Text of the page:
Next was Klara Church, built starting in 1572 with a 380 foot tower built in the 1880s. It is the tallest church in the city. There was a charge to go into the church but the kind lady at the entrance waved us in.

The next stop on our walking tour was Stockholm City Hall which is located on the island of Kungsholmen and was completed in 1923.  The building has a bit of a foreboding medieval fortress look. The tower is 350 feet tall and has Tre Kroner, or three golden crowns, at the top. This is the Swedish coat of arms and symbol of the city. The city hall is the location of the Nobel Prize banquet each year.

Before crossing the bridge into Old Town, with the sky threatening rain, we decided to go back to the train station for lunch at a McDonald’s located inside. Yes, McDonald’s. It was close, familiar, easy and inexpensive. With a full day of sightseeing and a rain storm approaching, we didn’t have time to figure out anything else. The rain came down in sheets just as we reached the train station door. 

After lunch we decided we better use the train station restroom facilities before heading to Old Town.  What we didn’t expect was a charge to use the restroom. 10 Swedish krona which is about 98 cents US money. The problem was most of Stockholm prefers electronic payment (credit card) instead of currency. In fact some restaurants have signs saying no cash. So we had not converted any US money to Swedish currency. We had some euros left over so we each took one euro in. The man asked if we had krona and when we said no he looked rather disgusted and took the euros and gave us each a krona to put in the turnstile to get in. We noticed as we washed our hands at the tall sinks there was a sign saying you could not wash your feet in the sink. I would be impressed if anyone could get their feet that high.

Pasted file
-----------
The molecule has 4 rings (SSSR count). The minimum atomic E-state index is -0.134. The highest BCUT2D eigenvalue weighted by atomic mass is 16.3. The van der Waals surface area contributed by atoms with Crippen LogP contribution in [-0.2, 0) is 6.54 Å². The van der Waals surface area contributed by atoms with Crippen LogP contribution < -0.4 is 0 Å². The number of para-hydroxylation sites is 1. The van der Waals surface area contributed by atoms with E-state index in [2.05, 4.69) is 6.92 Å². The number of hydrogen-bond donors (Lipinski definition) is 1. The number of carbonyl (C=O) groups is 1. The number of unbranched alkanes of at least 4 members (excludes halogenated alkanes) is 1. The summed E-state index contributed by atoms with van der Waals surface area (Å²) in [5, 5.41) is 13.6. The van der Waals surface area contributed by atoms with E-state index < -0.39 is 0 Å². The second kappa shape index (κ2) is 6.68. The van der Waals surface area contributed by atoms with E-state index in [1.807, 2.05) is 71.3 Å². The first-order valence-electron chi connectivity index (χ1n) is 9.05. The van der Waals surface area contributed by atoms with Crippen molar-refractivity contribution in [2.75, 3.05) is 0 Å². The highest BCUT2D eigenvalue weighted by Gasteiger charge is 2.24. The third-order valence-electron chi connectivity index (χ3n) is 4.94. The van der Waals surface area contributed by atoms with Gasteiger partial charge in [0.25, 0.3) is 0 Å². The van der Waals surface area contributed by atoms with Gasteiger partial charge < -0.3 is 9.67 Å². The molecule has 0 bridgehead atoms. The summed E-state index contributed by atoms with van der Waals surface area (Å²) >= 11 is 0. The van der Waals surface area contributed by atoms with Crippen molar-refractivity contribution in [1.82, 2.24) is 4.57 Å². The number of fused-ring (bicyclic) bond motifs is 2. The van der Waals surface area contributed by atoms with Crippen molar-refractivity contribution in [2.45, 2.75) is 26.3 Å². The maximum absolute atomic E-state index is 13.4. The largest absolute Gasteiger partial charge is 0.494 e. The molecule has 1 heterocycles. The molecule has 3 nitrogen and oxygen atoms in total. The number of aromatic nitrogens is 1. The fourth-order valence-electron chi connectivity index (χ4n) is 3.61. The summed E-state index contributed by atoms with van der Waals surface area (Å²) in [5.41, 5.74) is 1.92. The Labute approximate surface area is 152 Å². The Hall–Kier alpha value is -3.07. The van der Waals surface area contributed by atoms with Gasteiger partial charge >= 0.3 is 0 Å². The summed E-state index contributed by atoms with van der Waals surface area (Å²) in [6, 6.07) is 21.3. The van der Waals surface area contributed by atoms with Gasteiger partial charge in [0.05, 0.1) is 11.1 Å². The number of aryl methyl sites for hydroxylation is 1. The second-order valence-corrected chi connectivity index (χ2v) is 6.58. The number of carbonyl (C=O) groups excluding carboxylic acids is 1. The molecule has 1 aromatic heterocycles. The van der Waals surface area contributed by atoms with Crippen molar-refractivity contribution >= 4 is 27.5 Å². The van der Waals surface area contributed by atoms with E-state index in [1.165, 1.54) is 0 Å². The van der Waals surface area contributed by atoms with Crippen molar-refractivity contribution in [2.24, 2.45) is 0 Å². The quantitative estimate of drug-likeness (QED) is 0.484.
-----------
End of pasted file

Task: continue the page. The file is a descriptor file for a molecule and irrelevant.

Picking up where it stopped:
With all that done, fortunately the rain had stopped as we walked across the Norra Jarnvagsbron Bridge into Old Town, also known as Gamla Stan. This island town was founded in the 13th century.  The streets are mainly old cobblestone and difficult to walk on. 

The first site on our Old Town list was The Norstedts Building, a Swedish publishing house. The building was constructed between 1882 and 1891 with a striking tower and spire roof that casts an impressive silhouette amid the Stockholm cityscape.

The Burger Jarl’s Tower is a former defensive tower built in the 16th century.

Along the waterfront was a cute statue of Evert Taube, a much beloved balladeer in Sweden. He is so popular there are three statues of him in Stockholm. Little did we know when we snapped the picture!

Wrangel Palace was next. We discovered there are lots of palaces in Stockholm! This palace was once part of the Old Town’s defensive fortifications in the 16th century and later the largest private residence in Stockholm. When the Royal Palace burned down in 1697, the Royal Family moved here until 1754. Today it is home to the Court of Appeal.

The pink Stenbock Palace nearby, built in the 1640’s, also houses the Court of Appeal.

Birger Jaris is an important Swedish statesman who played a large role in the formation of Sweden in the 13th century.

Riddarholm Church is one of the oldest churches in Stockholm and is the burial ground for Swedish monarchs for over 600 years. The church suffered a major fire in 1835 and then acquired the lattice work iron church steeple.

The House of Nobility was constructed between 1641 and 1672 as a place for Swedish nobility to host events.

Bonde Palace, built between 1662 and 1673 is another former noble residence. It was in disrepair and almost torn down, but public opinion saved it. It has now been the home of the Supreme Court since 1949.